# The function $f : \mathbb{R} \rightarrow \mathbb{R}$ satisfies $f(x) f(y) - f(xy) = x + y$ for all $x$, $y \in \mathbb{R}$. Find $f(x)$.

The function $f : \mathbb{R} \rightarrow \mathbb{R}$ satisfies $f(x) f(y) - f(xy) = x + y$ for all $x$, $y \in \mathbb{R}$. Find $f(x)$.

With $y=1$, we can establish that $$f(x)f(1)-f(x)=x+1\implies f(x)=\frac{x+1}{f(1)-1}\cdot\tag{*}$$ Note that the division by $f(1)-1$ is valid because $f(1)$ cannot be $1$ (if it were, $f(x)f(1)-f(x)$ would be identically $0$ whereas $x+1$ would vary with $x$.) It remains to find $f(1)$. First, $$x=0,y=0\implies [f(0)]^2-f(0)=0\implies f(0)=0\text{ or }f(0)=1.$$ But $f(0)$ cannot be $0$, as we can see below: $$x=1,y=0\implies f(1)f(0)-f(0)=1\implies f(0)=1, f(1)=2.$$ We conclude that $f(x)=x+1$.

• It wasn't obvious to me at first why f(0) couldn't be 0. So I tried to apply it to the $f(x)=\frac{x+1}{f(1)-1} \text{ and got } f(0)=0=\frac{0+1}{f(1)-1}$ But 1 cannot be 0. Awesome answer @yurnero. P.S. Tried to up your answer again but found out it only takes away if you do it again :p – randomgirl Mar 7 '15 at 0:39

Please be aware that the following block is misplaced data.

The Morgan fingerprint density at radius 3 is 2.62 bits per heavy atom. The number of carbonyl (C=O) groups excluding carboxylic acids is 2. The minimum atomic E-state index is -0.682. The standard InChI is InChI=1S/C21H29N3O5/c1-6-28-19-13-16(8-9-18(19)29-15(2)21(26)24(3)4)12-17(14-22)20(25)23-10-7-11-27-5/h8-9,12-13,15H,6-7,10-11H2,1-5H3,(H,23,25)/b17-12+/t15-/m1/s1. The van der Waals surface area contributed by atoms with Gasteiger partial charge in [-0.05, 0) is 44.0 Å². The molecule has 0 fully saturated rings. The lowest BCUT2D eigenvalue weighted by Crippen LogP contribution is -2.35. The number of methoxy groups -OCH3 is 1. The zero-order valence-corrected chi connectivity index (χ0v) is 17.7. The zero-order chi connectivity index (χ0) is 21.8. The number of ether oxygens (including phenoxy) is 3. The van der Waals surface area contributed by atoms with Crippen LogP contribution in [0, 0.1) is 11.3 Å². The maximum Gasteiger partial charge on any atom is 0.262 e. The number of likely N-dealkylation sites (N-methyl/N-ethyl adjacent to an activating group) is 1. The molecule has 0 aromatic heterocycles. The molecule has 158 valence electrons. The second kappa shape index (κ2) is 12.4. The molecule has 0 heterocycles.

• You can also just let $x=1$ and $y=1$ and solve the quadratic. No need for the funny reasoning about $f(0)$. – DanielV Mar 7 '15 at 1:48
• @DanielV I thought about that but it wasn't clear to me how to eliminate $f(1)=-1$ without further substitution. – yurnero Mar 7 '15 at 2:42

Setting $y = 0$ gives $f[x] f[y] - f[x y] = f[0] (f[x] - 1)$ and also $f[x] f[y] - f[x y] = x$

$f[0] (f[x] - 1) == x$

Setting $x=0$ now gives

$f[0] (f[0] - 1) = 0$

If $f[0]$ is not zero, then $f[0] - 1$ must be zero.

So we have $f[0]=1$.

But then:

$f[x] - 1 = x$

and

$f[x] = x + 1$

• Please see this tutorial on how to format mathematics on this site. – N. F. Taussig Mar 7 '15 at 1:24
• Thank's. Try to do better next time. – Frieder Mar 7 '15 at 1:37

Setting $y = 0$, we get [f(0) f(x) - f(0) = x,] so $f(0) [f(x) - 1] = x$ for all $x$. In addition, setting $x = 0$, we get $f(0) [f(0) - 1] = 0$, so $f(0) = 0$ or $f(0) = 1$. But $f(0) [f(x) - 1] = x$ for all $x$, so $f(0)$ cannot be 0, which means $f(0) = 1$. Then $f(x) - 1 = x$, or $f(x) = \boxed{x + 1}$ for all $x$. It is easy to verify that this solution works.